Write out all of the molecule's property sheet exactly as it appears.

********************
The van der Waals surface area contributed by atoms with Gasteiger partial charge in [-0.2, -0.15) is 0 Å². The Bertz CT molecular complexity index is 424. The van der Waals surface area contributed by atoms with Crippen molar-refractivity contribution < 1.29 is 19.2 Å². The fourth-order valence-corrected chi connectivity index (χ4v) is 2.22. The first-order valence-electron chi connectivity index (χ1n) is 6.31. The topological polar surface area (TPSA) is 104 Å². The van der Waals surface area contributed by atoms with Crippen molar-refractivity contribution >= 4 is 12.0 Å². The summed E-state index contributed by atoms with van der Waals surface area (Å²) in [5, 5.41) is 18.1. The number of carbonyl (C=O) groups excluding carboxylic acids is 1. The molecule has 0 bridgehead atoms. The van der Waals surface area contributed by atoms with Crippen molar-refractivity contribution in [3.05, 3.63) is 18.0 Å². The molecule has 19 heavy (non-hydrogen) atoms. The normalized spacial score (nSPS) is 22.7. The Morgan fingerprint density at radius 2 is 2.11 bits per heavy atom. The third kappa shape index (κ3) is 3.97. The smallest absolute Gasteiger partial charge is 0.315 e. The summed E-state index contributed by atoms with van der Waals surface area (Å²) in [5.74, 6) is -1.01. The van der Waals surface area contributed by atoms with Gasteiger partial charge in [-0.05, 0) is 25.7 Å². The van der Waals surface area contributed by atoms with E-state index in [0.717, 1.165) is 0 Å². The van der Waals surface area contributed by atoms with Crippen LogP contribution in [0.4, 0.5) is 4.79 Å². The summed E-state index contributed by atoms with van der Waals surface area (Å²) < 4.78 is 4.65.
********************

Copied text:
The van der Waals surface area contributed by atoms with Gasteiger partial charge in [-0.2, -0.15) is 0 Å². The Bertz CT molecular complexity index is 424. The van der Waals surface area contributed by atoms with Crippen molar-refractivity contribution < 1.29 is 19.2 Å². The fourth-order valence-corrected chi connectivity index (χ4v) is 2.22. The first-order valence-electron chi connectivity index (χ1n) is 6.31. The topological polar surface area (TPSA) is 104 Å². The van der Waals surface area contributed by atoms with Crippen molar-refractivity contribution >= 4 is 12.0 Å². The summed E-state index contributed by atoms with van der Waals surface area (Å²) in [5, 5.41) is 18.1. The number of carbonyl (C=O) groups excluding carboxylic acids is 1. The molecule has 0 bridgehead atoms. The van der Waals surface area contributed by atoms with Crippen molar-refractivity contribution in [3.05, 3.63) is 18.0 Å². The molecule has 19 heavy (non-hydrogen) atoms. The normalized spacial score (nSPS) is 22.7. The Morgan fingerprint density at radius 2 is 2.11 bits per heavy atom. The third kappa shape index (κ3) is 3.97. The smallest absolute Gasteiger partial charge is 0.315 e. The summed E-state index contributed by atoms with van der Waals surface area (Å²) in [5.74, 6) is -1.01. The van der Waals surface area contributed by atoms with Gasteiger partial charge in [-0.05, 0) is 25.7 Å². The van der Waals surface area contributed by atoms with E-state index in [0.717, 1.165) is 0 Å². The van der Waals surface area contributed by atoms with Crippen LogP contribution in [0.4, 0.5) is 4.79 Å². The summed E-state index contributed by atoms with van der Waals surface area (Å²) < 4.78 is 4.65.